Friday, October 30, 2009
Conventional wisdom says that you should never turn down money for education. But we need to understand how the money will be used and determine if those uses are in the best interests of our schools and our children.
EdLog has covered the Race to the Top since it was first announced last summer. Click here to see the whole string of RTTT entries.
Wednesday, October 28, 2009
They are among the first reporters to get an interview with one of the teachers, who have been reticent because they fear retribution from Lourdes Navarro, the notoriously litigious recruiter at the heart of the scandal.
Navarro declined to be interviewed for this story, as she has for all the others that appeared after LFT filed complaints with the Louisiana Attorney General and Workforce Commission.
Aside from the personal interest angle documenting the trauma experienced by the Filipino teachers, Toppo and Fernandez explore the possibility that some Louisiana school officials were complicit in Navarro's scheme:
If they violated state or federal labor laws, the districts could face
substantial penalties: Federal law says they could be on the hook for millions
in fees. Already, the Caddo Parish school district in northwestern Louisiana has
agreed to pay $1,660 to each of the district's 43 teachers recruited by
Universal — and has reserved $400,000 for "reimbursement for any potential
claims sustained" by teachers.
Clearly, this will not be the last story about the unfolding scandal.
Tuesday, October 27, 2009
Most of the article is about U.S. Secretary of Education Arne Duncan's unabashed praise for Louisiana's "value added" analysis of student achievement. The model, according to the article, "links the success of educators in the classroom to their teacher preparation program."
There are arguments to be made for and against the value-added model, but that's grist for another mill (although it's a shame that the article uncritically accepts Duncan's premise). Where this article really fails is in its assertion that "novice Louisiana teachers trained through an alternative program called The New Teacher Project on average outperformed experienced teachers in helping their students progress in math, reading and language arts."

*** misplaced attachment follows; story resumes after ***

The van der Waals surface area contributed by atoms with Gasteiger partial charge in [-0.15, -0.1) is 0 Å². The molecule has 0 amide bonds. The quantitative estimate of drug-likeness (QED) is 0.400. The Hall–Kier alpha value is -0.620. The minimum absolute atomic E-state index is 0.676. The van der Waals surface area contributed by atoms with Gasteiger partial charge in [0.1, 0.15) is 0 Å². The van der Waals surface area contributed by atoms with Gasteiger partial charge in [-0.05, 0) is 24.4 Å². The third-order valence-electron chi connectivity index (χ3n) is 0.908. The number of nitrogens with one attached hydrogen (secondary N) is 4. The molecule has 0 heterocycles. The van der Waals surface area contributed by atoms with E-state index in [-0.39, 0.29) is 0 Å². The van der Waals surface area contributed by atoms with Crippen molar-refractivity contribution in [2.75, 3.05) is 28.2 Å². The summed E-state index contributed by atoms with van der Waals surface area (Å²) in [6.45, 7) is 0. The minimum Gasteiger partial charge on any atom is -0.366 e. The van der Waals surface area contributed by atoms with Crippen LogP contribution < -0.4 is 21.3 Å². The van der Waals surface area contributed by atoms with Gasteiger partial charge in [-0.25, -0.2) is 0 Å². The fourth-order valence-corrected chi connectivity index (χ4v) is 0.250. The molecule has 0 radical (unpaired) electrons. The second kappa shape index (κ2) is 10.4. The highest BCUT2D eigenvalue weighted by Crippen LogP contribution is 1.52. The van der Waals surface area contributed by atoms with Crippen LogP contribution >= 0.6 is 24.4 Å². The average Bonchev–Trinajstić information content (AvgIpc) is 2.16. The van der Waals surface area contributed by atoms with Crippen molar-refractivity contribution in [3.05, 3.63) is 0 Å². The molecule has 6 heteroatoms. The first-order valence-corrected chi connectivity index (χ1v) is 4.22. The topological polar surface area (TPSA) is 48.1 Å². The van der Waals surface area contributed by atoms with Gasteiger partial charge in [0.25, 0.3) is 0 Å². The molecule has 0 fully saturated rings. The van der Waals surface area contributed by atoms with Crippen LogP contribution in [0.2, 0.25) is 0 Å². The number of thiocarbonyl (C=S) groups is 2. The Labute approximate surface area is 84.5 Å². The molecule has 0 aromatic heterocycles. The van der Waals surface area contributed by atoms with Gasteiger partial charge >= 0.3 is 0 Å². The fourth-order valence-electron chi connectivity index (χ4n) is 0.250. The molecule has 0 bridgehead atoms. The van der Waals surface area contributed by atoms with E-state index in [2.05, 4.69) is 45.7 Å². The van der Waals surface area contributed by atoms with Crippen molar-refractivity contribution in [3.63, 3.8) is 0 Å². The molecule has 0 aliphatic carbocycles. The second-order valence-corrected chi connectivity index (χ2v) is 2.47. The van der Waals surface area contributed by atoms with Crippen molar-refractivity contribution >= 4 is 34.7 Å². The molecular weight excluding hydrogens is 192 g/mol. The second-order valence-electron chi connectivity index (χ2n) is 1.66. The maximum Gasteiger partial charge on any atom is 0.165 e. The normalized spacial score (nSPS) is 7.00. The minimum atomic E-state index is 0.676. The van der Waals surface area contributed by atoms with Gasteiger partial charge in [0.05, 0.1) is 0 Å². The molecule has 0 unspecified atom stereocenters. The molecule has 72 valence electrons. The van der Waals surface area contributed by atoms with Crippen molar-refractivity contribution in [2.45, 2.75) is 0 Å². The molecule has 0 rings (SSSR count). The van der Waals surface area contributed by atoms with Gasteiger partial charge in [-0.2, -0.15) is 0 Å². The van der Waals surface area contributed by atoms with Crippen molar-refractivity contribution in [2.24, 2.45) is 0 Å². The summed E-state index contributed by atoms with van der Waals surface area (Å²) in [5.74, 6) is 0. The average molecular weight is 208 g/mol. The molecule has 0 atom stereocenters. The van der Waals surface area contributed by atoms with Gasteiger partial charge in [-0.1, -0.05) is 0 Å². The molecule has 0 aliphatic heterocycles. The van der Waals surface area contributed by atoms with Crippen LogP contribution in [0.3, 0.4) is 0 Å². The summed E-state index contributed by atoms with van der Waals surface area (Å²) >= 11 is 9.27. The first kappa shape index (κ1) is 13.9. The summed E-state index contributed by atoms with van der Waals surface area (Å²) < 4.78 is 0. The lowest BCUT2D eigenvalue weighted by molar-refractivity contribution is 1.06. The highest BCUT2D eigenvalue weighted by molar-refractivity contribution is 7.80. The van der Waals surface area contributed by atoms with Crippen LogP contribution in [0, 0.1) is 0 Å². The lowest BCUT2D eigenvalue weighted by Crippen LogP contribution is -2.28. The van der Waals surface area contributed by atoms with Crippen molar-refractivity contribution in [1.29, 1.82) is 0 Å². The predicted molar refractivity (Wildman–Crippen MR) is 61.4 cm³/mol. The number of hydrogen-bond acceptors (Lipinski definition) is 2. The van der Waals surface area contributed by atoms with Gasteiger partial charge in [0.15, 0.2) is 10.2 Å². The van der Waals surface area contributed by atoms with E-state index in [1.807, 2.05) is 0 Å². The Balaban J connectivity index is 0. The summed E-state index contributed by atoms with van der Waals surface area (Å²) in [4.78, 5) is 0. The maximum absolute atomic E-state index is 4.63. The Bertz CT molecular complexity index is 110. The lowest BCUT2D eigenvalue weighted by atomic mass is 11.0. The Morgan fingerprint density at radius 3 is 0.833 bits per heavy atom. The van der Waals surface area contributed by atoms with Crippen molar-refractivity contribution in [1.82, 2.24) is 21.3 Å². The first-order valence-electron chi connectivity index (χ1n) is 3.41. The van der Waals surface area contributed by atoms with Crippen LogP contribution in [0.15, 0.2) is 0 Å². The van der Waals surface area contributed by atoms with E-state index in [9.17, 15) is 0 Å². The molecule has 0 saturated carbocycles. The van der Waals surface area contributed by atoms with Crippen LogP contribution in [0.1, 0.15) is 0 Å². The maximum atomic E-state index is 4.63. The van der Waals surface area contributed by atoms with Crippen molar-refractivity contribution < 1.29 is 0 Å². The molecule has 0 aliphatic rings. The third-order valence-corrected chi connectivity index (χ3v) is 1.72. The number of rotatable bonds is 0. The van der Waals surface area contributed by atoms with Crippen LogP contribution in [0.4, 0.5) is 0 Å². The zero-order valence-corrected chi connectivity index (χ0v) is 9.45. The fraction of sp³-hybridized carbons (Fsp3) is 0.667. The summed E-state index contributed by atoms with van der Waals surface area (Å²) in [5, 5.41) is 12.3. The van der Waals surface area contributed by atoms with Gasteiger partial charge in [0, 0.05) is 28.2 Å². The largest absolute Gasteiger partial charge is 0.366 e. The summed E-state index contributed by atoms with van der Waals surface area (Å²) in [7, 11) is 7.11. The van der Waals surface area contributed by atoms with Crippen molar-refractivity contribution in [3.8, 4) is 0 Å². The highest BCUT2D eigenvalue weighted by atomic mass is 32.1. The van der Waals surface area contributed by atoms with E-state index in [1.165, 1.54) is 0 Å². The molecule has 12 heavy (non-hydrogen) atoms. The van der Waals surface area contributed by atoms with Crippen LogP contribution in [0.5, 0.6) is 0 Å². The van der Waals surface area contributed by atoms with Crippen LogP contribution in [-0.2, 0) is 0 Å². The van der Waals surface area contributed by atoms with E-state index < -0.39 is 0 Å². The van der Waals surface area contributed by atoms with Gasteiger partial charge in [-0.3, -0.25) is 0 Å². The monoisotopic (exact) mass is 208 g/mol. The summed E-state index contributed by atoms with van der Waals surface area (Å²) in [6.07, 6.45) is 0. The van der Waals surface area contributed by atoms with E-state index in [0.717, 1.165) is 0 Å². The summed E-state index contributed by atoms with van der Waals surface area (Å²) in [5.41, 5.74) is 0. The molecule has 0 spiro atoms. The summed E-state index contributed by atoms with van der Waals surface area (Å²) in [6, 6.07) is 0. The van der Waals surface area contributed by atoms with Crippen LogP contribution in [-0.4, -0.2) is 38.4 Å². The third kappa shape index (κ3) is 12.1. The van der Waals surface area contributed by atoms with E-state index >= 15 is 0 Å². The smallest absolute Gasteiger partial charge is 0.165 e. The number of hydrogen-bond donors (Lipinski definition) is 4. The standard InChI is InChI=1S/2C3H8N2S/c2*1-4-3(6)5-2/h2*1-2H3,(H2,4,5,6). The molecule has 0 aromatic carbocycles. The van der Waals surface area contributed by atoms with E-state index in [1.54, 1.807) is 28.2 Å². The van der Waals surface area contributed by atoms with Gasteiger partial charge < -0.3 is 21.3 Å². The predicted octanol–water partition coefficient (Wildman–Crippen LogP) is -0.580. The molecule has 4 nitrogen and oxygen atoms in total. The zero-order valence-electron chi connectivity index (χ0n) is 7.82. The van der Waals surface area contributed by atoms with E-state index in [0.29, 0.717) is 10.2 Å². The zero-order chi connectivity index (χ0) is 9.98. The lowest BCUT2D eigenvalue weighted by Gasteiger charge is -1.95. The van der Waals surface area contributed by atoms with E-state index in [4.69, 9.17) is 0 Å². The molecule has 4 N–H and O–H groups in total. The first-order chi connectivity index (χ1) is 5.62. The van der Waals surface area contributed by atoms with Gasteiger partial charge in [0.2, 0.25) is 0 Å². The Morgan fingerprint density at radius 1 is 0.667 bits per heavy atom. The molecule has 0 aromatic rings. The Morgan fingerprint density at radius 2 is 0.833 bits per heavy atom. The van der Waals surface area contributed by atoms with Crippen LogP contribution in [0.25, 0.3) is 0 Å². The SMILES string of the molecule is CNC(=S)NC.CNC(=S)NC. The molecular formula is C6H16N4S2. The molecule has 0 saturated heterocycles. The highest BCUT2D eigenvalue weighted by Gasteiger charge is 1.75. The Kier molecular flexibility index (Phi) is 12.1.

If true, that bolsters arguments that teachers don't really need the specialized training provided in schools of education, and that it is not educationally sound to reward teachers for earning advanced degrees.
But the data reported in the article don't really support that conclusion.
The comment is based on a study that LSU did on graduates of The New Teacher Project, which puts prospective teachers on a fast track to certification. Most of Louisiana's Teach for America participants have been certified through a TNTP-like program called the Louisiana Practitioner Teacher Program.
But the problem, as this AFT critique of the study shows, is that the TNTP teachers surveyed in the study were not novices at all, but were in fact veterans of at least two years in the classroom:
This is a critical detail. This means that the TNTP teachers who were labeled
“new teachers” were usually third- and fourth-year teachers. They should not
have been considered “new” because they already had been working in the
classroom for roughly two years while they were completing their 18-month